How I Slashed My Credit Card Debt From $7000 to $0 With One Simple Trick
I hate debt. Especially those little things called Credit Cards.
What is written next is my opinion and it’s your right to disagree with me, trust me, I’ve had this debate before.
First up, I have a credit card. I’m embarrassed to admit I got one so I could spend 6 weeks on an international trip to the USA and Fiji. It had a limit of $7000.
Originally I was only going to use maybe $2000 of it – but it was there and it was so easy to upgrade from the bus to a plane and the backpackers to a hotel so I spent the whole $7000.
That was about 7 years ago and I only finished paying for it yesterday.
Currently I have a balance of $0. I was so excited by this that I announced on Facebook that I was cutting it up and living debt free from now on. I thought everyone would be happy for me. I did not expect the sheer amount of comments from people on why I need to stay in debt.
Let me break it down for you.
“You have to keep the credit card because it builds a good credit rating”.
Yea maybe, but if your credit card is always maxed out, you impulse buy jeans just because you can and it feels like a huge weight around your neck, excuses like this are keeping you broke. A credit card is not the only way to build a rating and if your card is constantly maxed out or you miss payments, it’s doing more harm than good.
“You need a credit card for emergencies”.
Again, I like this in theory but since it’s been proven that my idea of an emergency is an impulse trip overseas and my husband’s idea of an emergency is a new Xbox, I don’t think we are leading examples of what an emergency actually consist of. While I’m on it, why can’t we just have an emergency savings account instead? It’s the same thing – fast access to cash when we need it but at least if we spend it we don’t have to spend the next 7 years paying it off.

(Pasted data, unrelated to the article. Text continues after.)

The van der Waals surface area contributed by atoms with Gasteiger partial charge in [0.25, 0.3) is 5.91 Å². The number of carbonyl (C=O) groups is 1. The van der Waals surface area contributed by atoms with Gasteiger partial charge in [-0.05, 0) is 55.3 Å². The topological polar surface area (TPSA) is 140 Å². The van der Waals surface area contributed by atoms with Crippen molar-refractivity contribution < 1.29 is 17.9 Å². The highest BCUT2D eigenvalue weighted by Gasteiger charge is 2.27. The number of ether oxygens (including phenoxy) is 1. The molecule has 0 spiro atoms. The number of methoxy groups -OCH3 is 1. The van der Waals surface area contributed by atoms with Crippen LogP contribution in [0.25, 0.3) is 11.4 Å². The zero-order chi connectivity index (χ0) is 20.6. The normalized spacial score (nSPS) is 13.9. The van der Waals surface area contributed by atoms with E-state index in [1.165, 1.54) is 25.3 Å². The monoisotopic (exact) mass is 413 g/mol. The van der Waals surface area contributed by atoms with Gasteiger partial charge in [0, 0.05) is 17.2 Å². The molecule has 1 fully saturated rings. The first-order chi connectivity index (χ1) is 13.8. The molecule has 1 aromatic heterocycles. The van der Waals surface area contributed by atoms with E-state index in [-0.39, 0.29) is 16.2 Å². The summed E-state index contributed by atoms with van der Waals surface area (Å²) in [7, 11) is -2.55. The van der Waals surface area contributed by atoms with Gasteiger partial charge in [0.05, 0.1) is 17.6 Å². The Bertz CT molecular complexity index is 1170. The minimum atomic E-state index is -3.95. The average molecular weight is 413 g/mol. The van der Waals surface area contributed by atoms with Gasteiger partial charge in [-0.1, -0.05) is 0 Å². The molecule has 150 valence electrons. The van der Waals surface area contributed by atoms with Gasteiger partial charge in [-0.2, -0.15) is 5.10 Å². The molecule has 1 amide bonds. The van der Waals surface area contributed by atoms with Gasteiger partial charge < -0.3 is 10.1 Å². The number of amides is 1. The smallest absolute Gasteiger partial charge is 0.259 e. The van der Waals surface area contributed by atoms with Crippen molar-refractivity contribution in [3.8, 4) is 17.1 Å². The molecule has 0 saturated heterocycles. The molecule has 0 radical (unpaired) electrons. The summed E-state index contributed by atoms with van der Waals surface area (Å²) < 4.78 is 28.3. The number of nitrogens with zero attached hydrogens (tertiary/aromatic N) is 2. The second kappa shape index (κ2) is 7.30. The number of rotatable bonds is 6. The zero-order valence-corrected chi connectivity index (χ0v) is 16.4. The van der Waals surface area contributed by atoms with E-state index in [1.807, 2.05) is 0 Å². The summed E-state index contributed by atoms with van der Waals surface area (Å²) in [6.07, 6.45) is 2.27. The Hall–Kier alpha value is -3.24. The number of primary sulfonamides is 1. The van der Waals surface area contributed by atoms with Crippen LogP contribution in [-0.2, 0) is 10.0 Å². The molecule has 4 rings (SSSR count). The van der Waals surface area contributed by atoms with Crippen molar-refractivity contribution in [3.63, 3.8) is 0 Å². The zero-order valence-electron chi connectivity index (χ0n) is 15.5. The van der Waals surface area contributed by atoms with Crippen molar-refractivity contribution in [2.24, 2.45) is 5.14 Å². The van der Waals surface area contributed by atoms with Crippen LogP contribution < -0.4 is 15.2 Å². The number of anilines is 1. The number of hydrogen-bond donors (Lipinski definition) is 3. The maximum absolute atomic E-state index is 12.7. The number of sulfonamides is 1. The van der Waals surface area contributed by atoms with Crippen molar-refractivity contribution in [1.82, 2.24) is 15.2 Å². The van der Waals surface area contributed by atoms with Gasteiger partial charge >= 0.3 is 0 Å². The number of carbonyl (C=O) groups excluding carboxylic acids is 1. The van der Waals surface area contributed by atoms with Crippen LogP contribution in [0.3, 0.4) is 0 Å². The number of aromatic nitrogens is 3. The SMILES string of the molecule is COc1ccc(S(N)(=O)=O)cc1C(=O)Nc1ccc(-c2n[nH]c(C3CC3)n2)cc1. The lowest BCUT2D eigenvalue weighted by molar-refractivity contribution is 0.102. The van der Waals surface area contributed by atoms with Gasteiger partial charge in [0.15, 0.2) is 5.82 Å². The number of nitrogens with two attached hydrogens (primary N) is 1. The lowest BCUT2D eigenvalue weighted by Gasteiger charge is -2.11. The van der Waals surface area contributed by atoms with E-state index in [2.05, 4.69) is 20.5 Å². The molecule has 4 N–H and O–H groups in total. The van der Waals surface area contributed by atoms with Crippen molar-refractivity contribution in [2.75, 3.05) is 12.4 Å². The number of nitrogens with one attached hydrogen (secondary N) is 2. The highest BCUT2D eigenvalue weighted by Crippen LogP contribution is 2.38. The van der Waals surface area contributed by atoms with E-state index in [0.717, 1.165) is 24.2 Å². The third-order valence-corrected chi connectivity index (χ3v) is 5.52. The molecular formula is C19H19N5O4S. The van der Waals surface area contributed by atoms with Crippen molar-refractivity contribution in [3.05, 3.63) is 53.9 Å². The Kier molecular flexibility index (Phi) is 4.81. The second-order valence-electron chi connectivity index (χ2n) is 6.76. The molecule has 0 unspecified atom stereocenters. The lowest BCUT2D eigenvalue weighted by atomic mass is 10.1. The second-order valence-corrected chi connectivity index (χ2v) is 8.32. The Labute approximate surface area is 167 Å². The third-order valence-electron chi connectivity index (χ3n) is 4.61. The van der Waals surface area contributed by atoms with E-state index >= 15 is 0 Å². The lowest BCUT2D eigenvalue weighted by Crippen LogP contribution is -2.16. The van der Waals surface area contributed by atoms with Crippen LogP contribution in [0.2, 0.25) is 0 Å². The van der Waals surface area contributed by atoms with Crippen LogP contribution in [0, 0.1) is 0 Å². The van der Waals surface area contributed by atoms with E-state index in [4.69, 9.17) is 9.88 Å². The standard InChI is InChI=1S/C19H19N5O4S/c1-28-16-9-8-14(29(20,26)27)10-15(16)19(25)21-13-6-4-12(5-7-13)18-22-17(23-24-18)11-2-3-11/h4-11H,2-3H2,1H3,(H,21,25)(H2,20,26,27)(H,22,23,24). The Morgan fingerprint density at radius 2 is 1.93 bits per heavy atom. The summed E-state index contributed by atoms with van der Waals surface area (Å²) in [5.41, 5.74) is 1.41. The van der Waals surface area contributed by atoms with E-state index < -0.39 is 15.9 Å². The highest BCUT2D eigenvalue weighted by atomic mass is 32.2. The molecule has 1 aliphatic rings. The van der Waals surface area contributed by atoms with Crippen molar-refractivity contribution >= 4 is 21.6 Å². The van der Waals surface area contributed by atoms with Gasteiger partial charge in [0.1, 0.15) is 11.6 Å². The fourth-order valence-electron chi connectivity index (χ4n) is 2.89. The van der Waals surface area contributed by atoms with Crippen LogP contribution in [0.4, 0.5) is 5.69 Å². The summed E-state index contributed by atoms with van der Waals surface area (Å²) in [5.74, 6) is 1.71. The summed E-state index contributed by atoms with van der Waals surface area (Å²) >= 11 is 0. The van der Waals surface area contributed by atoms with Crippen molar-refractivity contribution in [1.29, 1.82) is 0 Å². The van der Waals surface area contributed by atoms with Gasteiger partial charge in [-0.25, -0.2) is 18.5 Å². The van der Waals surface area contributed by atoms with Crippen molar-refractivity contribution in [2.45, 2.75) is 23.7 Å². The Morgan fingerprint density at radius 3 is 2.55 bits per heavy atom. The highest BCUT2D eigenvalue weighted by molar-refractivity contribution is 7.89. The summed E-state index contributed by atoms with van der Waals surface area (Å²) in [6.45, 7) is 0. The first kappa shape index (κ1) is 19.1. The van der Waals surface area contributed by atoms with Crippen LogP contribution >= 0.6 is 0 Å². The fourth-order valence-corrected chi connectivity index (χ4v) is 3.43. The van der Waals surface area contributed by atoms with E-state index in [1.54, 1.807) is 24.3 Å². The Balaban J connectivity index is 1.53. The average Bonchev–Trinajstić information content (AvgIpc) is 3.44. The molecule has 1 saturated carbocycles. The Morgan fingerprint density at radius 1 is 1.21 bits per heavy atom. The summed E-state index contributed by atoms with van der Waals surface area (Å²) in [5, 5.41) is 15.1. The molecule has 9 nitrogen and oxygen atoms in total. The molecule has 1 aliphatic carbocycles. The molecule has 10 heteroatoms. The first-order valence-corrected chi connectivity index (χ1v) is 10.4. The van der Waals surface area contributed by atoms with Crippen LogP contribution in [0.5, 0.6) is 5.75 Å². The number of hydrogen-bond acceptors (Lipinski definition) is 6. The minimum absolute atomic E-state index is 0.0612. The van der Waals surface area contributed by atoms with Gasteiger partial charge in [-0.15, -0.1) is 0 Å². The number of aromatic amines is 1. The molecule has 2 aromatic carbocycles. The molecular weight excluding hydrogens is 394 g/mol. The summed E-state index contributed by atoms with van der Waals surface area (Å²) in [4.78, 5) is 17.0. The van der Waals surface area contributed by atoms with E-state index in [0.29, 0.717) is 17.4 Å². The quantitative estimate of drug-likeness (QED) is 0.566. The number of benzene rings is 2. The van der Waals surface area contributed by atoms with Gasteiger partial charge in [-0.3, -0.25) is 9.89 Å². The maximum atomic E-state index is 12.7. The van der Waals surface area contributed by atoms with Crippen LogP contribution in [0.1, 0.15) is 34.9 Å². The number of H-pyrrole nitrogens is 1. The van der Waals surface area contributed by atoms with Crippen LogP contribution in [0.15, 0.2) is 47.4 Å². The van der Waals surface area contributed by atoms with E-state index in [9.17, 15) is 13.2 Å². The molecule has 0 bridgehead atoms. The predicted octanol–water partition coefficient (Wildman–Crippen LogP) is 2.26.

“You should use it to accumulate frequent flyer points or rewards”.
This is the most difficult excuse to let go of for me. The thing is these loyalty programs can be an awesome deal BUT only if you manage your money and only use the credit card as per your system. I know some awesome money managers that use their credit cards for everything, get the points and pay off the balance straight away so they don’t pay interest. It’s a great idea if you can manage it.
I can’t and if you are reading this, you probably can’t either.
I tried to pay off my debt for ages but it didn’t matter how much I paid off, it would always creep back up to the maximum limit. In the end the thing that saved me was so simple, I wish I’d thought of it 6 years earlier.
I decided that every time I paid off a chunk I would make a 5 minute call to the bank and reduce my credit card limit by whatever I paid. So if I paid $200 off the card, I’d ring and get them to adjust my limit to $6800. The next time I might pay $400 off it so I’d call and ask that it gets reduced to $6400.
This made sure I could never actually use it because the limit was always whatever I had just paid off it. Super easy and it worked. The only issue (with my bank, check with yours) is that you can’t have a limit of less than $500 so once you get to this point, you can’t reduce your limit any further.
It was this simple trick alone that finally enabled me to break the credit card cycle. So next time you make a payment on your credit card, take five minutes to reduce your limit. You’ll be glad you did.